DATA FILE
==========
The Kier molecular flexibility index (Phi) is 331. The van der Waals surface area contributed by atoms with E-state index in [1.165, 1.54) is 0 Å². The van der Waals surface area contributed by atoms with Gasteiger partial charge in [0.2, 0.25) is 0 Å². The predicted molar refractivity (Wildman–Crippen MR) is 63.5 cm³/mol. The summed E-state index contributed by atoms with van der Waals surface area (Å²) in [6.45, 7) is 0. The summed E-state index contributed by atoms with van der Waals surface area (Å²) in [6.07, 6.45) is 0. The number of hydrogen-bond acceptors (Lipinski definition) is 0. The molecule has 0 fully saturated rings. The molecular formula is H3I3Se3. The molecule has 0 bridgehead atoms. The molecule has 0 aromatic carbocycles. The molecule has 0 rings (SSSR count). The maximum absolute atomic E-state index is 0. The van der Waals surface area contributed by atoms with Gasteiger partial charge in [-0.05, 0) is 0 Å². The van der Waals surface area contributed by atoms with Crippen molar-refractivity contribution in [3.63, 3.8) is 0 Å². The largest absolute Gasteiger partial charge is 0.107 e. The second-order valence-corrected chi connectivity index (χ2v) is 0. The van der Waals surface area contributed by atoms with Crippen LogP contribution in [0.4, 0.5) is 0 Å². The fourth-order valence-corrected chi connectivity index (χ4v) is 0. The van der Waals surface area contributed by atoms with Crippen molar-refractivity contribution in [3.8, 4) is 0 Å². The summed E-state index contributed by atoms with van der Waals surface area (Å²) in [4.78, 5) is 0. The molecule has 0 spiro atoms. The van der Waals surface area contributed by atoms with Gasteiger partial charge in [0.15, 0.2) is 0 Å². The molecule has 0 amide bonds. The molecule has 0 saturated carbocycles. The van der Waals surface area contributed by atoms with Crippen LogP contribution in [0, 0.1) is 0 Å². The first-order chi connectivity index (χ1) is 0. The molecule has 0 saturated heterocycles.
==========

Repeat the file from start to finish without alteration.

The Kier molecular flexibility index (Phi) is 331. The van der Waals surface area contributed by atoms with E-state index in [1.165, 1.54) is 0 Å². The van der Waals surface area contributed by atoms with Gasteiger partial charge in [0.2, 0.25) is 0 Å². The predicted molar refractivity (Wildman–Crippen MR) is 63.5 cm³/mol. The summed E-state index contributed by atoms with van der Waals surface area (Å²) in [6.45, 7) is 0. The summed E-state index contributed by atoms with van der Waals surface area (Å²) in [6.07, 6.45) is 0. The number of hydrogen-bond acceptors (Lipinski definition) is 0. The molecule has 0 fully saturated rings. The molecular formula is H3I3Se3. The molecule has 0 bridgehead atoms. The molecule has 0 aromatic carbocycles. The molecule has 0 rings (SSSR count). The maximum absolute atomic E-state index is 0. The van der Waals surface area contributed by atoms with Gasteiger partial charge in [-0.05, 0) is 0 Å². The van der Waals surface area contributed by atoms with Crippen molar-refractivity contribution in [3.63, 3.8) is 0 Å². The largest absolute Gasteiger partial charge is 0.107 e. The second-order valence-corrected chi connectivity index (χ2v) is 0. The van der Waals surface area contributed by atoms with Crippen LogP contribution in [0.4, 0.5) is 0 Å². The fourth-order valence-corrected chi connectivity index (χ4v) is 0. The van der Waals surface area contributed by atoms with Crippen molar-refractivity contribution in [3.8, 4) is 0 Å². The summed E-state index contributed by atoms with van der Waals surface area (Å²) in [4.78, 5) is 0. The molecule has 0 spiro atoms. The van der Waals surface area contributed by atoms with Gasteiger partial charge in [0.15, 0.2) is 0 Å². The molecule has 0 amide bonds. The molecule has 0 saturated carbocycles. The van der Waals surface area contributed by atoms with Crippen LogP contribution in [0, 0.1) is 0 Å². The first-order chi connectivity index (χ1) is 0. The molecule has 0 saturated heterocycles.